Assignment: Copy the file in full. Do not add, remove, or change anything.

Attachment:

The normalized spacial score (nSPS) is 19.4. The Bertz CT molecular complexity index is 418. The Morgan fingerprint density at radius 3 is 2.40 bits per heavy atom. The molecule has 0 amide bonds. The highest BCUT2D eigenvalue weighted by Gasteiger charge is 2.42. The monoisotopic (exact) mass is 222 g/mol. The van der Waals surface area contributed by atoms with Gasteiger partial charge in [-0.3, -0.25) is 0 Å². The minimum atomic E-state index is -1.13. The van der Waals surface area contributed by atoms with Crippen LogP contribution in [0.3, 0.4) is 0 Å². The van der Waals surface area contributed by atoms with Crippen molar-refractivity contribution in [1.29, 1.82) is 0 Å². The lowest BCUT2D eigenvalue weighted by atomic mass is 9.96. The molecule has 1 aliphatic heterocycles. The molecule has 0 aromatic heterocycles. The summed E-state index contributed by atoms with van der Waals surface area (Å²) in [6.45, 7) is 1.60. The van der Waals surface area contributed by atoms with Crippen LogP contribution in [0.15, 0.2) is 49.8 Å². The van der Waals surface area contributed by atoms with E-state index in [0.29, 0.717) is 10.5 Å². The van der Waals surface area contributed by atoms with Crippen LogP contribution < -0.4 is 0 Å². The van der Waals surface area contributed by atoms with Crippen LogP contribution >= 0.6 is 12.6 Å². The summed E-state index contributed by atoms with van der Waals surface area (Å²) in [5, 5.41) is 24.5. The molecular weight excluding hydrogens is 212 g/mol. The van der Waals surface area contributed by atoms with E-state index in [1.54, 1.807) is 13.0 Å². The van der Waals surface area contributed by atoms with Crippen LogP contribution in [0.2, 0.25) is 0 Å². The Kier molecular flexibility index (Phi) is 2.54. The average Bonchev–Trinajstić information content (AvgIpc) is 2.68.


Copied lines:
The normalized spacial score (nSPS) is 19.4. The Bertz CT molecular complexity index is 418. The Morgan fingerprint density at radius 3 is 2.40 bits per heavy atom. The molecule has 0 amide bonds. The highest BCUT2D eigenvalue weighted by Gasteiger charge is 2.42. The monoisotopic (exact) mass is 222 g/mol. The van der Waals surface area contributed by atoms with Gasteiger partial charge in [-0.3, -0.25) is 0 Å². The minimum atomic E-state index is -1.13. The van der Waals surface area contributed by atoms with Crippen LogP contribution in [0.3, 0.4) is 0 Å². The van der Waals surface area contributed by atoms with Crippen molar-refractivity contribution in [1.29, 1.82) is 0 Å². The lowest BCUT2D eigenvalue weighted by atomic mass is 9.96. The molecule has 1 aliphatic heterocycles. The molecule has 0 aromatic heterocycles. The summed E-state index contributed by atoms with van der Waals surface area (Å²) in [6.45, 7) is 1.60. The van der Waals surface area contributed by atoms with Crippen LogP contribution in [0.15, 0.2) is 49.8 Å². The van der Waals surface area contributed by atoms with E-state index in [0.29, 0.717) is 10.5 Å². The van der Waals surface area contributed by atoms with Crippen LogP contribution < -0.4 is 0 Å². The van der Waals surface area contributed by atoms with Crippen LogP contribution >= 0.6 is 12.6 Å². The summed E-state index contributed by atoms with van der Waals surface area (Å²) in [5, 5.41) is 24.5. The molecular weight excluding hydrogens is 212 g/mol. The van der Waals surface area contributed by atoms with E-state index in [1.54, 1.807) is 13.0 Å². The van der Waals surface area contributed by atoms with Crippen LogP contribution in [0.2, 0.25) is 0 Å². The Kier molecular flexibility index (Phi) is 2.54. The average Bonchev–Trinajstić information content (AvgIpc) is 2.68.